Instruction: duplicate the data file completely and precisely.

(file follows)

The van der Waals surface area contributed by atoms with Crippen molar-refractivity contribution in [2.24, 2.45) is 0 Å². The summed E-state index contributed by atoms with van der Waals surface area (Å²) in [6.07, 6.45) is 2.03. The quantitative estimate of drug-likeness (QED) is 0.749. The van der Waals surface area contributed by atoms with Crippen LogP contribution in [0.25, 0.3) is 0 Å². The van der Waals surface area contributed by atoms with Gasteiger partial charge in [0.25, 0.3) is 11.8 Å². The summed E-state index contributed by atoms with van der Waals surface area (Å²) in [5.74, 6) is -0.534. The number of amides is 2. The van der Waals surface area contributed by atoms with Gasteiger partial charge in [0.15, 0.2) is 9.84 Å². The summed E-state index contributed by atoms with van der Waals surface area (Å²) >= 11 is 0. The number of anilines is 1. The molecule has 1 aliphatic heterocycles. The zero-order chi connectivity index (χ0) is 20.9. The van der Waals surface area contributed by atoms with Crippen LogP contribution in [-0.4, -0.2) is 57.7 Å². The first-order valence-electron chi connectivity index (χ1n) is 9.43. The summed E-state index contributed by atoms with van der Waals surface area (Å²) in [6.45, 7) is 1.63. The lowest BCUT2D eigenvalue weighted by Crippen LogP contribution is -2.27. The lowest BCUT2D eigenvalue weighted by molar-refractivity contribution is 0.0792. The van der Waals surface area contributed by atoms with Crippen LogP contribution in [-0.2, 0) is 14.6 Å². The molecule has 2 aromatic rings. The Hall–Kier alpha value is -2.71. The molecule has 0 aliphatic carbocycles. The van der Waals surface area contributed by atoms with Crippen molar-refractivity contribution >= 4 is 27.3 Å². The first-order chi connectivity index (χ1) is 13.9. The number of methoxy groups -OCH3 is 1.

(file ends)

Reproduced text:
The van der Waals surface area contributed by atoms with Crippen molar-refractivity contribution in [2.24, 2.45) is 0 Å². The summed E-state index contributed by atoms with van der Waals surface area (Å²) in [6.07, 6.45) is 2.03. The quantitative estimate of drug-likeness (QED) is 0.749. The van der Waals surface area contributed by atoms with Crippen LogP contribution in [0.25, 0.3) is 0 Å². The van der Waals surface area contributed by atoms with Gasteiger partial charge in [0.25, 0.3) is 11.8 Å². The summed E-state index contributed by atoms with van der Waals surface area (Å²) in [5.74, 6) is -0.534. The number of amides is 2. The van der Waals surface area contributed by atoms with Gasteiger partial charge in [0.15, 0.2) is 9.84 Å². The summed E-state index contributed by atoms with van der Waals surface area (Å²) >= 11 is 0. The number of anilines is 1. The molecule has 1 aliphatic heterocycles. The zero-order chi connectivity index (χ0) is 20.9. The van der Waals surface area contributed by atoms with Crippen LogP contribution in [-0.4, -0.2) is 57.7 Å². The first-order valence-electron chi connectivity index (χ1n) is 9.43. The summed E-state index contributed by atoms with van der Waals surface area (Å²) in [6.45, 7) is 1.63. The lowest BCUT2D eigenvalue weighted by Crippen LogP contribution is -2.27. The lowest BCUT2D eigenvalue weighted by molar-refractivity contribution is 0.0792. The van der Waals surface area contributed by atoms with Crippen LogP contribution in [-0.2, 0) is 14.6 Å². The molecule has 2 aromatic rings. The Hall–Kier alpha value is -2.71. The molecule has 0 aliphatic carbocycles. The van der Waals surface area contributed by atoms with Crippen molar-refractivity contribution >= 4 is 27.3 Å². The first-order chi connectivity index (χ1) is 13.9. The number of methoxy groups -OCH3 is 1.